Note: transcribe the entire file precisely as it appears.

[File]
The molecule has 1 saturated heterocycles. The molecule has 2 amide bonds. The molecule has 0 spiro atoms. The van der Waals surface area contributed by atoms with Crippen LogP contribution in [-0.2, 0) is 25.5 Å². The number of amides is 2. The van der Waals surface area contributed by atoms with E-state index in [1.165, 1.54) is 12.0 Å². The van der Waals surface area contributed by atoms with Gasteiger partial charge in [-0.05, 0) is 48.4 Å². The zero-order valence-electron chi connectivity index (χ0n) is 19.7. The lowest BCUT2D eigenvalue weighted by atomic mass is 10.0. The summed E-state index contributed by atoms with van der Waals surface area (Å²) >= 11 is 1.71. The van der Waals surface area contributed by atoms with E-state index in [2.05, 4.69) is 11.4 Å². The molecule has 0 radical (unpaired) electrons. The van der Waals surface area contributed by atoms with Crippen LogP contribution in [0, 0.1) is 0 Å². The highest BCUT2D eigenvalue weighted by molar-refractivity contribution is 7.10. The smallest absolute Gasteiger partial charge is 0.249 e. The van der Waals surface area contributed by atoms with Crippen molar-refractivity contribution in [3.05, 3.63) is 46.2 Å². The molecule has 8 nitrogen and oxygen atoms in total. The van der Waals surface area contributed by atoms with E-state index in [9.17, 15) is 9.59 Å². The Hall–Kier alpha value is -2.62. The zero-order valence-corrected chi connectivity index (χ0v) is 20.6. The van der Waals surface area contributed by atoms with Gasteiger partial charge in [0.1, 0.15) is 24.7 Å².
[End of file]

The molecule has 1 saturated heterocycles. The molecule has 2 amide bonds. The molecule has 0 spiro atoms. The van der Waals surface area contributed by atoms with Crippen LogP contribution in [-0.2, 0) is 25.5 Å². The number of amides is 2. The van der Waals surface area contributed by atoms with E-state index in [1.165, 1.54) is 12.0 Å². The van der Waals surface area contributed by atoms with Gasteiger partial charge in [-0.05, 0) is 48.4 Å². The zero-order valence-electron chi connectivity index (χ0n) is 19.7. The lowest BCUT2D eigenvalue weighted by atomic mass is 10.0. The summed E-state index contributed by atoms with van der Waals surface area (Å²) >= 11 is 1.71. The van der Waals surface area contributed by atoms with E-state index in [2.05, 4.69) is 11.4 Å². The molecule has 0 radical (unpaired) electrons. The van der Waals surface area contributed by atoms with Crippen LogP contribution in [0, 0.1) is 0 Å². The highest BCUT2D eigenvalue weighted by molar-refractivity contribution is 7.10. The smallest absolute Gasteiger partial charge is 0.249 e. The van der Waals surface area contributed by atoms with Crippen molar-refractivity contribution in [3.05, 3.63) is 46.2 Å². The molecule has 8 nitrogen and oxygen atoms in total. The van der Waals surface area contributed by atoms with E-state index in [9.17, 15) is 9.59 Å². The Hall–Kier alpha value is -2.62. The zero-order valence-corrected chi connectivity index (χ0v) is 20.6. The van der Waals surface area contributed by atoms with Gasteiger partial charge in [0.1, 0.15) is 24.7 Å².